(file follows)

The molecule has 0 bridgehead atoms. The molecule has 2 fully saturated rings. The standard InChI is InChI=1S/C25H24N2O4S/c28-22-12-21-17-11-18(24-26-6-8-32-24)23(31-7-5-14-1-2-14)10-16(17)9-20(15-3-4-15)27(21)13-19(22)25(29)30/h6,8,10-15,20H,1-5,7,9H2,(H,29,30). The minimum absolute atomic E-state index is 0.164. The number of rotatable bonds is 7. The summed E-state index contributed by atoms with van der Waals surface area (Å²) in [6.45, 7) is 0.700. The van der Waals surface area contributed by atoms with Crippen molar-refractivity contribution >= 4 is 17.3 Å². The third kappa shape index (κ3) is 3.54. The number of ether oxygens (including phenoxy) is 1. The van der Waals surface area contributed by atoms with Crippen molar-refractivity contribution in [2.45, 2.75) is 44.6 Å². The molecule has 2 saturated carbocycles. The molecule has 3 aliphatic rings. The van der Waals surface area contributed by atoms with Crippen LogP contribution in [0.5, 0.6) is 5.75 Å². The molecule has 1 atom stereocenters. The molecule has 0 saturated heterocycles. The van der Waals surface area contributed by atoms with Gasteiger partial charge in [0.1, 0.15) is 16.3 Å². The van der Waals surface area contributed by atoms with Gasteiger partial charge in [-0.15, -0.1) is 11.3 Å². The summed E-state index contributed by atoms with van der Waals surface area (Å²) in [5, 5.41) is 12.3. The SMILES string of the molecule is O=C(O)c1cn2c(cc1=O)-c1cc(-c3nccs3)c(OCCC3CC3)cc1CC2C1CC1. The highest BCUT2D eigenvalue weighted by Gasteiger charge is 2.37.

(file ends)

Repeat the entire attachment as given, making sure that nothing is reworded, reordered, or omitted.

The molecule has 0 bridgehead atoms. The molecule has 2 fully saturated rings. The standard InChI is InChI=1S/C25H24N2O4S/c28-22-12-21-17-11-18(24-26-6-8-32-24)23(31-7-5-14-1-2-14)10-16(17)9-20(15-3-4-15)27(21)13-19(22)25(29)30/h6,8,10-15,20H,1-5,7,9H2,(H,29,30). The minimum absolute atomic E-state index is 0.164. The number of rotatable bonds is 7. The summed E-state index contributed by atoms with van der Waals surface area (Å²) in [6.45, 7) is 0.700. The van der Waals surface area contributed by atoms with Crippen molar-refractivity contribution >= 4 is 17.3 Å². The third kappa shape index (κ3) is 3.54. The number of ether oxygens (including phenoxy) is 1. The van der Waals surface area contributed by atoms with Crippen molar-refractivity contribution in [2.45, 2.75) is 44.6 Å². The molecule has 2 saturated carbocycles. The molecule has 3 aliphatic rings. The van der Waals surface area contributed by atoms with Crippen LogP contribution in [0.5, 0.6) is 5.75 Å². The molecule has 1 atom stereocenters. The molecule has 0 saturated heterocycles. The van der Waals surface area contributed by atoms with Gasteiger partial charge in [0.1, 0.15) is 16.3 Å². The van der Waals surface area contributed by atoms with Gasteiger partial charge in [-0.15, -0.1) is 11.3 Å². The summed E-state index contributed by atoms with van der Waals surface area (Å²) in [5, 5.41) is 12.3. The SMILES string of the molecule is O=C(O)c1cn2c(cc1=O)-c1cc(-c3nccs3)c(OCCC3CC3)cc1CC2C1CC1. The highest BCUT2D eigenvalue weighted by Gasteiger charge is 2.37.